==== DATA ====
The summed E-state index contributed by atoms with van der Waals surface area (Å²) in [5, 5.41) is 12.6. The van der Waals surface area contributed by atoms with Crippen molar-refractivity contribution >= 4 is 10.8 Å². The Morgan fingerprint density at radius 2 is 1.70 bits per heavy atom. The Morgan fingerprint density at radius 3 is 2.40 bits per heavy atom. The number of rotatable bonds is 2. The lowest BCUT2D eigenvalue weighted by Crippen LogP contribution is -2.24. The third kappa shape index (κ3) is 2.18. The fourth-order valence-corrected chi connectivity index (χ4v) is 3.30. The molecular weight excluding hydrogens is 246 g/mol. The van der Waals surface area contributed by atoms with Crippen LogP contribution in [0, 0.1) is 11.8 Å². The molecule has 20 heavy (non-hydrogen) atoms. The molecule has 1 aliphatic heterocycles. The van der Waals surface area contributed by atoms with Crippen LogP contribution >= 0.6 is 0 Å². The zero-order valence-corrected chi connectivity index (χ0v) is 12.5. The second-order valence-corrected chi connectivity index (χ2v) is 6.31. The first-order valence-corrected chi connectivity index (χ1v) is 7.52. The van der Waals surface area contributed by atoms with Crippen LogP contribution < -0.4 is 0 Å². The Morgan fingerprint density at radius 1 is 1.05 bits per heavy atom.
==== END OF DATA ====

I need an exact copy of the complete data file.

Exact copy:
The summed E-state index contributed by atoms with van der Waals surface area (Å²) in [5, 5.41) is 12.6. The van der Waals surface area contributed by atoms with Crippen molar-refractivity contribution >= 4 is 10.8 Å². The Morgan fingerprint density at radius 2 is 1.70 bits per heavy atom. The Morgan fingerprint density at radius 3 is 2.40 bits per heavy atom. The number of rotatable bonds is 2. The lowest BCUT2D eigenvalue weighted by Crippen LogP contribution is -2.24. The third kappa shape index (κ3) is 2.18. The fourth-order valence-corrected chi connectivity index (χ4v) is 3.30. The molecular weight excluding hydrogens is 246 g/mol. The van der Waals surface area contributed by atoms with Crippen LogP contribution in [0, 0.1) is 11.8 Å². The molecule has 20 heavy (non-hydrogen) atoms. The molecule has 1 aliphatic heterocycles. The van der Waals surface area contributed by atoms with Crippen LogP contribution >= 0.6 is 0 Å². The zero-order valence-corrected chi connectivity index (χ0v) is 12.5. The second-order valence-corrected chi connectivity index (χ2v) is 6.31. The first-order valence-corrected chi connectivity index (χ1v) is 7.52. The van der Waals surface area contributed by atoms with Crippen LogP contribution < -0.4 is 0 Å². The Morgan fingerprint density at radius 1 is 1.05 bits per heavy atom.